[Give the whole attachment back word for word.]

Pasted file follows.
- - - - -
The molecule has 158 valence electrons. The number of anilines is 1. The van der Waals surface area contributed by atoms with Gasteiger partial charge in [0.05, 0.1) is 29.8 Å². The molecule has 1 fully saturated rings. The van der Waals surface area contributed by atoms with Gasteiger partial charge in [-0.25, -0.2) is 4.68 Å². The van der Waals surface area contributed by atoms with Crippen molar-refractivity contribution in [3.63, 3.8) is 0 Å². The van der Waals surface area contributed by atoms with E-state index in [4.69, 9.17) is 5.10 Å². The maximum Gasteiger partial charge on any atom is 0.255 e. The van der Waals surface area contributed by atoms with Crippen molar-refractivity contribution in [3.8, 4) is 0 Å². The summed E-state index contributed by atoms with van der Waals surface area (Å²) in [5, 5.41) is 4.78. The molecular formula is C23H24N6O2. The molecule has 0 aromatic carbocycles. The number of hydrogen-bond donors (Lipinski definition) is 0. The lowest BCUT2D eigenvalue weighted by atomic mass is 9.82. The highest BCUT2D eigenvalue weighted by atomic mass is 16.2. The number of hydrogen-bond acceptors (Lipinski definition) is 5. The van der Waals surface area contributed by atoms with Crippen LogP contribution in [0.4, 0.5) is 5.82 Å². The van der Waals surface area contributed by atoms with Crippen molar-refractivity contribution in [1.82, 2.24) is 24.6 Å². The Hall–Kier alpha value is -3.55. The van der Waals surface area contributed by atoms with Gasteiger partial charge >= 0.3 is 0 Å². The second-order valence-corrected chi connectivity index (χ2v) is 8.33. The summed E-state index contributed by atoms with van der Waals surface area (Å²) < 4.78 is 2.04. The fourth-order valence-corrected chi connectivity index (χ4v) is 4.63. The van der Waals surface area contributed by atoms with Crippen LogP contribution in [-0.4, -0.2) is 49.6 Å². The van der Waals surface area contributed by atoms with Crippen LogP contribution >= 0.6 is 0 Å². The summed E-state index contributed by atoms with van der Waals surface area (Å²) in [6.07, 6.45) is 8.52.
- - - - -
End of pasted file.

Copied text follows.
The molecule has 158 valence electrons. The number of anilines is 1. The van der Waals surface area contributed by atoms with Gasteiger partial charge in [0.05, 0.1) is 29.8 Å². The molecule has 1 fully saturated rings. The van der Waals surface area contributed by atoms with Gasteiger partial charge in [-0.25, -0.2) is 4.68 Å². The van der Waals surface area contributed by atoms with Crippen molar-refractivity contribution in [3.63, 3.8) is 0 Å². The van der Waals surface area contributed by atoms with E-state index in [4.69, 9.17) is 5.10 Å². The maximum Gasteiger partial charge on any atom is 0.255 e. The van der Waals surface area contributed by atoms with Crippen molar-refractivity contribution in [3.8, 4) is 0 Å². The summed E-state index contributed by atoms with van der Waals surface area (Å²) in [5, 5.41) is 4.78. The molecular formula is C23H24N6O2. The molecule has 0 aromatic carbocycles. The number of hydrogen-bond donors (Lipinski definition) is 0. The lowest BCUT2D eigenvalue weighted by atomic mass is 9.82. The highest BCUT2D eigenvalue weighted by atomic mass is 16.2. The number of hydrogen-bond acceptors (Lipinski definition) is 5. The van der Waals surface area contributed by atoms with Crippen LogP contribution in [0.4, 0.5) is 5.82 Å². The van der Waals surface area contributed by atoms with Crippen molar-refractivity contribution in [1.82, 2.24) is 24.6 Å². The Hall–Kier alpha value is -3.55. The van der Waals surface area contributed by atoms with Gasteiger partial charge >= 0.3 is 0 Å². The second-order valence-corrected chi connectivity index (χ2v) is 8.33. The summed E-state index contributed by atoms with van der Waals surface area (Å²) < 4.78 is 2.04. The fourth-order valence-corrected chi connectivity index (χ4v) is 4.63. The van der Waals surface area contributed by atoms with Crippen LogP contribution in [-0.4, -0.2) is 49.6 Å². The van der Waals surface area contributed by atoms with Crippen LogP contribution >= 0.6 is 0 Å². The summed E-state index contributed by atoms with van der Waals surface area (Å²) in [6.07, 6.45) is 8.52.